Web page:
Garden around the seasons: a beginner’s guide

If you’re new to gardening, knowing what to do and when can seem daunting at first. To help you along the way, we’ve put together some tips on which tasks will help keep your garden flourishing – and examples of plants that best suit the season.

As the days get longer and sunnier, you’ll be at your busiest – weeding, planting and mowing. But just as summer is a time for rapid growth, autumn and winter are when plants and trees bed down. So as the year draws to a close, it becomes more about preparing and nourishing the ground. Over time, you’ll discover what works best in your garden – and plenty of reasons to get out into the fresh air and enjoy nature.

Spring-clean and plant

The moment green shoots burst through, buds appear on branches and bulbs appear, you know spring has definitely sprung. Now is the time to sow flowering annuals and decide how you want your borders to look.

  • Plant new herbaceous plants and shrubs

  • Lift and divide perennials (such as ornamental grasses, asters, irises and heleniums) to prevent them spreading and crowding other plants

  • Get a head start on weeding and mowing – feed borders with compost mulch

  • Prune roses, cutting to within 8cm of the previous year’s growth

  • Sow hardy annuals (like marigolds, poppies, sunflowers, chrysanthemums and sweet peas) straight into raked soil

  • Sow more delicate varieties in a heated propagator and only plant outside after the last frost

Jobs for summer

Summertime is when growth picks up pace. There’ll be an abundance of leaves and colourful flowers tempting bees and other insects to pollinate them. Weed regularly and ensure everything is fed, watered and looking tidy – then simply sit back, relax and enjoy your garden at its flourishing best.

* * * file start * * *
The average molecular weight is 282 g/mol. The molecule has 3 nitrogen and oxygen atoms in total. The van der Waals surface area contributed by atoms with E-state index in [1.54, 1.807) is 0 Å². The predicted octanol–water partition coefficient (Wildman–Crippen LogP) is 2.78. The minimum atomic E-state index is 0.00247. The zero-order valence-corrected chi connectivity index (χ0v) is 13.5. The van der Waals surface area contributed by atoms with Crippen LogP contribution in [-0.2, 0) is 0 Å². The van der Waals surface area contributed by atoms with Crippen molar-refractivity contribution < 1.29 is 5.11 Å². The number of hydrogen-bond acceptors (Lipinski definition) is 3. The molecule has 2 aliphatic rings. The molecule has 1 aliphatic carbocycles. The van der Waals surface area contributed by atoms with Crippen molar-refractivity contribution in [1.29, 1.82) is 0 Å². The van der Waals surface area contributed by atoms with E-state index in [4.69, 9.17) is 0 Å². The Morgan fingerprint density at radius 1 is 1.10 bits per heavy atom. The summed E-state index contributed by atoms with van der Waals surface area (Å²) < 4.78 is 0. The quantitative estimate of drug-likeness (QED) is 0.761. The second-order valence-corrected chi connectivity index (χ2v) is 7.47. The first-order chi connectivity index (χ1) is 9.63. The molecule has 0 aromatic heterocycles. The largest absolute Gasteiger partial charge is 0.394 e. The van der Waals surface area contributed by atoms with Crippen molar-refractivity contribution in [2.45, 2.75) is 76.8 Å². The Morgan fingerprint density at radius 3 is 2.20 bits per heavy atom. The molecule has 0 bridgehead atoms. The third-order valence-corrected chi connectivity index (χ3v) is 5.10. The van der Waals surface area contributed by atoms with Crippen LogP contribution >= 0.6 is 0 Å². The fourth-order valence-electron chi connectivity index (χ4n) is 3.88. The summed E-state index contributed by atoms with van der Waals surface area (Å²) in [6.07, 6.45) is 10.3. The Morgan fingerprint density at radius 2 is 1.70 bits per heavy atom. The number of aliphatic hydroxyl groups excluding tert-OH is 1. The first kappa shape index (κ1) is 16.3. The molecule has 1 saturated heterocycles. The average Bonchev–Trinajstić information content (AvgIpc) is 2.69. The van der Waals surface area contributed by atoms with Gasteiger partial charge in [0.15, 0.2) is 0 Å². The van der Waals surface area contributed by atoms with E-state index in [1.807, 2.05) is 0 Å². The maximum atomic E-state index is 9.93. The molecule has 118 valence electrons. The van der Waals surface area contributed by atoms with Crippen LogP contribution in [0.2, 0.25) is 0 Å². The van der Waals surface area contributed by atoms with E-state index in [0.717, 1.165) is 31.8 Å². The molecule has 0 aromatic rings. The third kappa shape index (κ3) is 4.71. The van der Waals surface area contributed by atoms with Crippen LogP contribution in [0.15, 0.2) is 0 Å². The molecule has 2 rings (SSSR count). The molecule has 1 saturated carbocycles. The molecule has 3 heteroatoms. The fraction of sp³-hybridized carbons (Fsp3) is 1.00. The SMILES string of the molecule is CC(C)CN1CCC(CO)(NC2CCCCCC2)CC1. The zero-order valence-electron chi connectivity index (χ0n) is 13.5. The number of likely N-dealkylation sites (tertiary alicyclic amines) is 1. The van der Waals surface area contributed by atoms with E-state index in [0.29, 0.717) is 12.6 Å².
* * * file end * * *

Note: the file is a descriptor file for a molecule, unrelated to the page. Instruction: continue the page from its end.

• When the flowers have finished, prune back spring-flowering shrubs

  • Sow seeds of perennial plants and propagate new ones by pushing cuttings into pots of moist, gritty compost

  • Start feeding, watering and deadheading herbaceous plants and roses

  • Mow regularly, raising the cutting blade height in dry weather to help grass withstand higher temperatures and prevent sun scald

  • Stake the stems of tall perennials such as delphinium and top-heavy peonies to appreciate the blooms before they flop over

Wind down for autumn

Autumn is when wildlife searches for hibernation sites in fallen leaves. Berries and hips ripen. And while growth starts slowing down, plants such as verbena, rudbeckias and Japanese anemones continue to flower and brighten up shady spots with some late-season colour.

  • Bring tender plants indoors before the frosts

  • Plant spring bulbs, deciduous trees, bare-root shrubs, roses, hedging plants and climbers

  • Don’t cut off seed heads – leave these for hungry birds 

  • Clear leaves from the lawn and paths – but keep a pile or two for wildlife

  • Take hardwood cuttings from shrubs and roses and grow on in pots of compost – these can be left outside in a sheltered area